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Panama up next for U.S. team

One more win should seal the deal as the U.S. seeks a Gold Cup second round spot, but it may not come easily Saturday in Florida against a stubborn, experienced and defensively strong Panamanian team.

The little Central American nation may be thin of global soccer achievement but it's no cream puff in these regional tournaments. Four years ago Panama came uncomfortably close to sideswiping the U.S. Gold Cup run, which would have reduced Bob Bradley's side to spectators for the 2009 Confederations Cup.

Panama, with historical ties to the U.S. due to its iconic canal, qualified for the previous three Gold Cups, in 2005, 2007 and 2009. The Central Americans reached the final once and advanced as far as the quarterfinals in the other two tournaments. Even more telling than Panama's respectable 5-5-5 Gold Cup record over the last decade is this: each loss was by a single goal. As the minnows of CONCACAF go, the men of Marea Roja (Red Storm) know certainly how to make things tough for the bigger fish.

Before the U.S. took to that choppy little ragamuffin of a field Tuesday night in Detroit, coach Jorge Dely Valdes' Panamanians safely saw home a 3-2 win over Guadeloupe inside the same venue. The headlines reported victory over a 10-man unit, but note that Panama was ahead by two goals before Guadeloupe saw red late in the first half.

The United States has sometimes struggled to break down smaller nations that dig in defensively, then lurk for one or two telling offensive opportunities. It can sometimes take a little innovation, a new idea or two to peel back the defensive layers, and that was surely on Bradley's mind as he surprised everyone with the Freddy Adu gambit. Adu wasn't on the 18-man roster for Tuesday's tournament opener, a relatively comfortable 2-0 win over Canada, but an appearance off the bench Saturday shouldn't be ruled out. Either way, the test against Panama figures to be at least as difficult as Tuesday's.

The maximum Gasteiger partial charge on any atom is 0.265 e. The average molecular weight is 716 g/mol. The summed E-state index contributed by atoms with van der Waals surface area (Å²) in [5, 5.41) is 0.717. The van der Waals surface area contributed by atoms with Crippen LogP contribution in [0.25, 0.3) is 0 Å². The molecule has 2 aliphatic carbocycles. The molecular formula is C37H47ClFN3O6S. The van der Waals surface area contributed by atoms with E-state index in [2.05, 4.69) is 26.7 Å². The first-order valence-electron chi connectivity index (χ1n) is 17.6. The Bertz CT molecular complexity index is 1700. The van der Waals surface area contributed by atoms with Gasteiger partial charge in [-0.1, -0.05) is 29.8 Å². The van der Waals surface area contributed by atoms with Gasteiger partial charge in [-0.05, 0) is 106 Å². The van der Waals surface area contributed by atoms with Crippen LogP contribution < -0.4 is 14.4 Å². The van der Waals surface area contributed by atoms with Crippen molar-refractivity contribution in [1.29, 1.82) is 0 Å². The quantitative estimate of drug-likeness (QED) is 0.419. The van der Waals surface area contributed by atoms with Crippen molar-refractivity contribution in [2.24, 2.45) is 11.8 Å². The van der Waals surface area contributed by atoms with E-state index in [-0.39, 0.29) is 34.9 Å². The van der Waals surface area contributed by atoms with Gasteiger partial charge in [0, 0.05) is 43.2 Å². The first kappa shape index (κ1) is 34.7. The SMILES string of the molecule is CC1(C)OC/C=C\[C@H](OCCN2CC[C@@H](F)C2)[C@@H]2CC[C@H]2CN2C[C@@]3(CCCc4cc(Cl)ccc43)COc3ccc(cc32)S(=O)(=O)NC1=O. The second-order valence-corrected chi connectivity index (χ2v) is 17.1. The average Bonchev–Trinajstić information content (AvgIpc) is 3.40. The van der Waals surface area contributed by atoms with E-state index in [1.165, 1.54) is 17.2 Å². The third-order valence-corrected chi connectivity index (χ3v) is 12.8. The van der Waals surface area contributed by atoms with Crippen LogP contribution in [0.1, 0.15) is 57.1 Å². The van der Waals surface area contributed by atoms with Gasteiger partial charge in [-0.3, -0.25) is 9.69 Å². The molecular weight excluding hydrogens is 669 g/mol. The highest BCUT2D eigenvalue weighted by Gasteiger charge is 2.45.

"We need to be a little bit better possessing the ball moving forward so we don't lose the ball cheaply and get countered," veteran U.S. defender Carlos Bocanegra said of Saturday's contest inside the NFL's Raymond James Stadium (8 p.m. ET, Fox Soccer, TeleFutura). "We have to come out with the same energy and put them on their heels like we did to Canada."

Four years ago Bocanegra's header off a DaMarcus Beasley free kick proved the game-winner in a 2-1 quarterfinal win over Panama in Foxborough, Mass. Landon Donovan supplied the opener in a physical contest that spiraled into a scrappy nail-biter at the end. The Panamanians qualified for Gold Cup 2011 with a fourth-place finish in the Central American championships earlier this year, downing El Salvador, Nicaragua and Belize by two goals each. They fell in the semifinals to Costa Rica in penalty kicks.

Saturday in Tampa, Bradley has some tricky lineup choices while navigating the tournament's challenging pace. Tim Howard, Tim Ream, Clarence Goodson, Jermaine Jones, Juan Agudelo, Michael Bradley and Clint Dempsey played at least a half last Saturday against Spain and Tuesday against Canada. So an appearance Saturday would be their third in eight days, with travel between each stop.